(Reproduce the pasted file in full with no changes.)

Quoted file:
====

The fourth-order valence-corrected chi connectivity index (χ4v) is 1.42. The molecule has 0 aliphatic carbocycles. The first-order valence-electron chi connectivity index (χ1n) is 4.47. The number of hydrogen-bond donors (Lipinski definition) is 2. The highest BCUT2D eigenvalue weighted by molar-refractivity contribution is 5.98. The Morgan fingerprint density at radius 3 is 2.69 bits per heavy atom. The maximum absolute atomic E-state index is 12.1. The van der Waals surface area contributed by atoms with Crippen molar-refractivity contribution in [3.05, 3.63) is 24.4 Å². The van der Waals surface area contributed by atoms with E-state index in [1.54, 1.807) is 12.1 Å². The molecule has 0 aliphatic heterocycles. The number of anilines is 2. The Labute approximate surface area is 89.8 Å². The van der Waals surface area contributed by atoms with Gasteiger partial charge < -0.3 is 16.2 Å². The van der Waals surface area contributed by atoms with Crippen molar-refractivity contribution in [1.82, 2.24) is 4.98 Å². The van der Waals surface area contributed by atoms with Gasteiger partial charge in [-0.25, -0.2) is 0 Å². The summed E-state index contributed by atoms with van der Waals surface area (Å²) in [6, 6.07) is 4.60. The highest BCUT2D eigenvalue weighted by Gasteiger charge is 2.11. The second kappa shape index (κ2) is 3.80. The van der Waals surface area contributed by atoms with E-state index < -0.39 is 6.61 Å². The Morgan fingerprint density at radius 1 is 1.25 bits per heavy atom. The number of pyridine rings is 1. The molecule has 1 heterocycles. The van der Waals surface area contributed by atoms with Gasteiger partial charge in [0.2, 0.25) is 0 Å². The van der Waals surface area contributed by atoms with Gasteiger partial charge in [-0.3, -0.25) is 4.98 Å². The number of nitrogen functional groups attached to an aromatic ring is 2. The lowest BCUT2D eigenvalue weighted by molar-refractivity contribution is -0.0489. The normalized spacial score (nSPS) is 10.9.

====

The fourth-order valence-corrected chi connectivity index (χ4v) is 1.42. The molecule has 0 aliphatic carbocycles. The first-order valence-electron chi connectivity index (χ1n) is 4.47. The number of hydrogen-bond donors (Lipinski definition) is 2. The highest BCUT2D eigenvalue weighted by molar-refractivity contribution is 5.98. The Morgan fingerprint density at radius 3 is 2.69 bits per heavy atom. The maximum absolute atomic E-state index is 12.1. The van der Waals surface area contributed by atoms with Crippen molar-refractivity contribution in [3.05, 3.63) is 24.4 Å². The van der Waals surface area contributed by atoms with E-state index in [1.54, 1.807) is 12.1 Å². The molecule has 0 aliphatic heterocycles. The number of anilines is 2. The Labute approximate surface area is 89.8 Å². The van der Waals surface area contributed by atoms with Gasteiger partial charge < -0.3 is 16.2 Å². The van der Waals surface area contributed by atoms with Crippen molar-refractivity contribution in [1.82, 2.24) is 4.98 Å². The van der Waals surface area contributed by atoms with Gasteiger partial charge in [-0.25, -0.2) is 0 Å². The summed E-state index contributed by atoms with van der Waals surface area (Å²) in [6, 6.07) is 4.60. The highest BCUT2D eigenvalue weighted by Gasteiger charge is 2.11. The second kappa shape index (κ2) is 3.80. The van der Waals surface area contributed by atoms with E-state index < -0.39 is 6.61 Å². The Morgan fingerprint density at radius 1 is 1.25 bits per heavy atom. The number of pyridine rings is 1. The molecule has 1 heterocycles. The van der Waals surface area contributed by atoms with Gasteiger partial charge in [0.2, 0.25) is 0 Å². The van der Waals surface area contributed by atoms with Gasteiger partial charge in [-0.3, -0.25) is 4.98 Å². The number of nitrogen functional groups attached to an aromatic ring is 2. The lowest BCUT2D eigenvalue weighted by molar-refractivity contribution is -0.0489. The normalized spacial score (nSPS) is 10.9.